Wednesday, November 14, 2012

We Must Have the Stubbornness to Accept Our Gladness in the Ruthless Furnace of This World


Jack Gilbert

Sorrow everywhere. Slaughter everywhere. If babies
are not starving someplace, they are starving
somewhere else. With flies in their nostrils.
But we enjoy our lives because that's what God wants.
Otherwise the mornings before summer dawn would not
be made so fine. The Bengal tiger would not
be fashioned so miraculously well. The poor women
at the fountain are laughing together between
the suffering they have known and the awfulness
in their future, smiling and laughing while somebody
in the village is very sick. There is laughter
every day in the terrible streets of Calcutta,
and the women laugh in the cages of Bombay.
If we deny our happiness, resist our satisfaction,
we lessen the importance of their deprivation.
We must risk delight. We can do without pleasure,
but not delight. Not enjoyment. We must have
the stubbornness to accept our gladness in the ruthless
furnace of this world. To make injustice the only
measure of our attention is to praise the Devil.
If the locomotive of the Lord runs us down,
we should give thanks that the end had magnitude.
We must admit there will be music despite everything.
We stand at the prow again of a small ship
anchored late at night in the tiny port
looking over to the sleeping island: the waterfront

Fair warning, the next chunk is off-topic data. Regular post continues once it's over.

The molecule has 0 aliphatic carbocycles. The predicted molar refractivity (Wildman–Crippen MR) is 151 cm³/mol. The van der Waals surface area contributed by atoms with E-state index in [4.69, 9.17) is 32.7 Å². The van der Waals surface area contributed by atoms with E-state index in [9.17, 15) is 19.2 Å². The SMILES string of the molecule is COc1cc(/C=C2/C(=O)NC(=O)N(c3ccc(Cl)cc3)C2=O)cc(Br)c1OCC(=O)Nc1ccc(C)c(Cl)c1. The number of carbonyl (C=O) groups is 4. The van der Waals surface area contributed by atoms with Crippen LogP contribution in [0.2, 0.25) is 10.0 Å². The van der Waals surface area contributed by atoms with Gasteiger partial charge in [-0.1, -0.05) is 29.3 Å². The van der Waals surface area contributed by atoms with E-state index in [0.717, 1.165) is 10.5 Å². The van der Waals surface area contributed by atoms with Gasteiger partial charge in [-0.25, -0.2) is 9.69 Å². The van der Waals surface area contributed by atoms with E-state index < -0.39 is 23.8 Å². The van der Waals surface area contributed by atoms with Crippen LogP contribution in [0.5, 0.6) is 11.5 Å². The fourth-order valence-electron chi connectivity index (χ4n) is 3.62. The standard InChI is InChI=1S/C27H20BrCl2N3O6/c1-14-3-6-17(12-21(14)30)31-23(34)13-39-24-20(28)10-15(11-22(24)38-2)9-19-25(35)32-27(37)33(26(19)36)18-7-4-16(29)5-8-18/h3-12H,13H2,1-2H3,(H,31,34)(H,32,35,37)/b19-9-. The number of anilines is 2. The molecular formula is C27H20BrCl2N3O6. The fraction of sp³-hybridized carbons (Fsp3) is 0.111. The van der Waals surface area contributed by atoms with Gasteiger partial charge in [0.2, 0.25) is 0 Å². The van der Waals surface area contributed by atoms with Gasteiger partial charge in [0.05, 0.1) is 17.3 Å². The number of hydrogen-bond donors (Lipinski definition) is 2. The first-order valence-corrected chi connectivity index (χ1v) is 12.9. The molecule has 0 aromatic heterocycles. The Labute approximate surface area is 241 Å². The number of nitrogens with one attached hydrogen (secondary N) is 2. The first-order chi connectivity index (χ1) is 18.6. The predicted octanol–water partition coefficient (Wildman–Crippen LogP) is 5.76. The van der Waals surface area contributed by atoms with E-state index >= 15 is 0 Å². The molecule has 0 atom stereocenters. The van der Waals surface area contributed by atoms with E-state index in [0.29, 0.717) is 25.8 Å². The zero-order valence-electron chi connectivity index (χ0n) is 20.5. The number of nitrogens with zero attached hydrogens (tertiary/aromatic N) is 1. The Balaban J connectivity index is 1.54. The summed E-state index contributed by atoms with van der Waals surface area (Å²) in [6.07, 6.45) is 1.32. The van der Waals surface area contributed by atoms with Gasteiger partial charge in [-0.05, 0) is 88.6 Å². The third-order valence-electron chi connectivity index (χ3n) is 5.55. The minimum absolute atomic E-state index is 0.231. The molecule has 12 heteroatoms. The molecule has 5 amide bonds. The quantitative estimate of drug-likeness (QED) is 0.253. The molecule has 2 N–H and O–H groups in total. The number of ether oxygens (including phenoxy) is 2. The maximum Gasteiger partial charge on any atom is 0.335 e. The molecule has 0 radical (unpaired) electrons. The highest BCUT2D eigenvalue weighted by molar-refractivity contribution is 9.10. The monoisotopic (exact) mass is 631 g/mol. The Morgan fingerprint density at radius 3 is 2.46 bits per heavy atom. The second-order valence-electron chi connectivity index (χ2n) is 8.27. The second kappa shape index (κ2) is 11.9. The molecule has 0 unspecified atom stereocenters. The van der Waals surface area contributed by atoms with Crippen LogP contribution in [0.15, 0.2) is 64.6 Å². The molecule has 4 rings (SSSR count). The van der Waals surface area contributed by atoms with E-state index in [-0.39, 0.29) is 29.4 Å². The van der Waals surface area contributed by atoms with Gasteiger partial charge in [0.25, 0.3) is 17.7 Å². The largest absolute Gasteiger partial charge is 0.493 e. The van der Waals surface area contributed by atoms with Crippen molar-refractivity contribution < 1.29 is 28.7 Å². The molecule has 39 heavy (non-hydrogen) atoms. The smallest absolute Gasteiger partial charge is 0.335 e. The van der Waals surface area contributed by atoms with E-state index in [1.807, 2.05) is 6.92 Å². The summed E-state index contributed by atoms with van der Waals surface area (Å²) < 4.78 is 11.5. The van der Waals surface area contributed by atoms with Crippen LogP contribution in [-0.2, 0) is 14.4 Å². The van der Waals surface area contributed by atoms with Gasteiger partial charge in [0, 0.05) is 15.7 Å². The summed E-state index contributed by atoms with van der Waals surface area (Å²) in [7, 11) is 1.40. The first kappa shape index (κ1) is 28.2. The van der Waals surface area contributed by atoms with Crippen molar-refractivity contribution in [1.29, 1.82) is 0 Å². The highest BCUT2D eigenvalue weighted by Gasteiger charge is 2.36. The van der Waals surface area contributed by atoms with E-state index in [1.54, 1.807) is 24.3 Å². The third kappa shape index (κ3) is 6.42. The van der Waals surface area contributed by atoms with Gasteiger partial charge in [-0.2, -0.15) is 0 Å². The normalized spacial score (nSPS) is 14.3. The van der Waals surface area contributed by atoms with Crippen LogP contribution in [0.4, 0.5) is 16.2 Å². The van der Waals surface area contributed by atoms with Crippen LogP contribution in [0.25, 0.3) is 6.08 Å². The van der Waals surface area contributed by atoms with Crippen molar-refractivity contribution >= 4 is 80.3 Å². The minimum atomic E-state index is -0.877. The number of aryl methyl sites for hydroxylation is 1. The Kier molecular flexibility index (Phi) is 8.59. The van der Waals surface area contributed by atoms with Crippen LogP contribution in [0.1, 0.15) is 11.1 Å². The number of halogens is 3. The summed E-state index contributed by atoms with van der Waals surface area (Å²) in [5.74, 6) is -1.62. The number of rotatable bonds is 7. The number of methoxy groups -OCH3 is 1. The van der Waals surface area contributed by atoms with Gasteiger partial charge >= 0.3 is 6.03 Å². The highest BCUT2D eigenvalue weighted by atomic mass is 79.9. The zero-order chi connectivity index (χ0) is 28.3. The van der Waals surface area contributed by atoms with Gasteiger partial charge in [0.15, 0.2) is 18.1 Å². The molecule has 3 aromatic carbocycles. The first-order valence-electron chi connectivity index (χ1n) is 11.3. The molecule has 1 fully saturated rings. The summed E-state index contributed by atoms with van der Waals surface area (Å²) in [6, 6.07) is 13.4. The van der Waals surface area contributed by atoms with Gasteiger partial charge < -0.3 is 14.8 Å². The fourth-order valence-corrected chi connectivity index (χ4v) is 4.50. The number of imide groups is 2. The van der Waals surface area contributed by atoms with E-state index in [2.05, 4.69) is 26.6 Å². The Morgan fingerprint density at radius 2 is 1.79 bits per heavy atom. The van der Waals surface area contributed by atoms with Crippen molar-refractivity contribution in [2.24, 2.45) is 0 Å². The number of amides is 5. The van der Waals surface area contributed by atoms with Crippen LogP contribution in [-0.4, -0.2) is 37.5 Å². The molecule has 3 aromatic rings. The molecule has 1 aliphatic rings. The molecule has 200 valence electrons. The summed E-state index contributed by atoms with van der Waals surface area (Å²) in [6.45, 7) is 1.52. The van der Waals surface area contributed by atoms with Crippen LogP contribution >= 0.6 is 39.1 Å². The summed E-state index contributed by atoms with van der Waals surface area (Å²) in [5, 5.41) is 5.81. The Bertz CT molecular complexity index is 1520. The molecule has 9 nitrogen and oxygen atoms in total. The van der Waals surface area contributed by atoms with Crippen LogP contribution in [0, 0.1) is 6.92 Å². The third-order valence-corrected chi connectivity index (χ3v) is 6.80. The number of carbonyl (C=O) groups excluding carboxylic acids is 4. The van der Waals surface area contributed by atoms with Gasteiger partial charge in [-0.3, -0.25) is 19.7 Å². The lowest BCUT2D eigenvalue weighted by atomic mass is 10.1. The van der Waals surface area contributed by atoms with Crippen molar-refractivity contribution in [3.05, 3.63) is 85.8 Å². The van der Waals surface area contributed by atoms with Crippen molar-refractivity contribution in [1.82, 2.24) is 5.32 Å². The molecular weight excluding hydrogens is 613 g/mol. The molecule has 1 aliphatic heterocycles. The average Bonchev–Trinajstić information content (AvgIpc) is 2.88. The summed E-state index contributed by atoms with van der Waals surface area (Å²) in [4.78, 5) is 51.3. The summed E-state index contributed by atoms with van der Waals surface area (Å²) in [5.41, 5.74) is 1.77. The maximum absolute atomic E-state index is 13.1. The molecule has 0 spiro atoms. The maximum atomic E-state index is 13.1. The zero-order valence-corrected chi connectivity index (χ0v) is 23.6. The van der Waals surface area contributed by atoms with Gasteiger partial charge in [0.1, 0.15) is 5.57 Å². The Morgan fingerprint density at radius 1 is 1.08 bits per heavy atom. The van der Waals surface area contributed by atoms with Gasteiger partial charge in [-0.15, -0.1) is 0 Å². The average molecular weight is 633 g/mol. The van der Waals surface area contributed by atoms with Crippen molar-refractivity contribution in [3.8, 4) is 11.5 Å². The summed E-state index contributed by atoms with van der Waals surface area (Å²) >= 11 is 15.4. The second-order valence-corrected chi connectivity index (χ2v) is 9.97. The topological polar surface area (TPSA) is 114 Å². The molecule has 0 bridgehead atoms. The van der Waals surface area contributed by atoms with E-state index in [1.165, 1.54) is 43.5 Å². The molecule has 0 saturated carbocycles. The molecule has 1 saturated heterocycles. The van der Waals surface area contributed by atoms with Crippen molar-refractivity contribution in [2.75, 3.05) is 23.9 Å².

is three shuttered cafés and one naked light burning.
To hear the faint sound of oars in the silence as a rowboat
comes slowly out and then goes back is truly worth
all the years of sorrow that are to come.


Jack Gilbert

The Poles rode out from Warwaw against the German
tanks on horses. Rode knowing, in sunlight, with sabers.
A magnitude of beauty that allows me no peace.
And yet this poem would lessen that day. Question
the bravery. Say it's not courage. Call it a passion.
Would say courage isn't that. Not at it's best.
It was impossible, and with form. They rode in sunlight.
Were mangled. But I say courage is not the abnormal.
Not the marvelous act. Not MacBeth with fine speeches.
The worthless can manage in public, for the moment.
It is too near the whore's heart: the bounty of impulse,
and the failure to sustain even small kindness.
Not the marvelous act, but the evident conclusion of being.
Not strangeness, but a leap forward of the same quality.
Accomplishment. The even loyalty. But fresh.
Not the Prodigal Son, not Faustus. But Penelope.
The thing steady and clear. Then the crescendo.
The real form. The culmination. and the exceeding.
Not the surprise. The amazed understanding. The marriage,
not the month's rapture. Not the exception. The beauty
that is of many days. Steady and clear.
It is the normal excellence, of long accomplishment.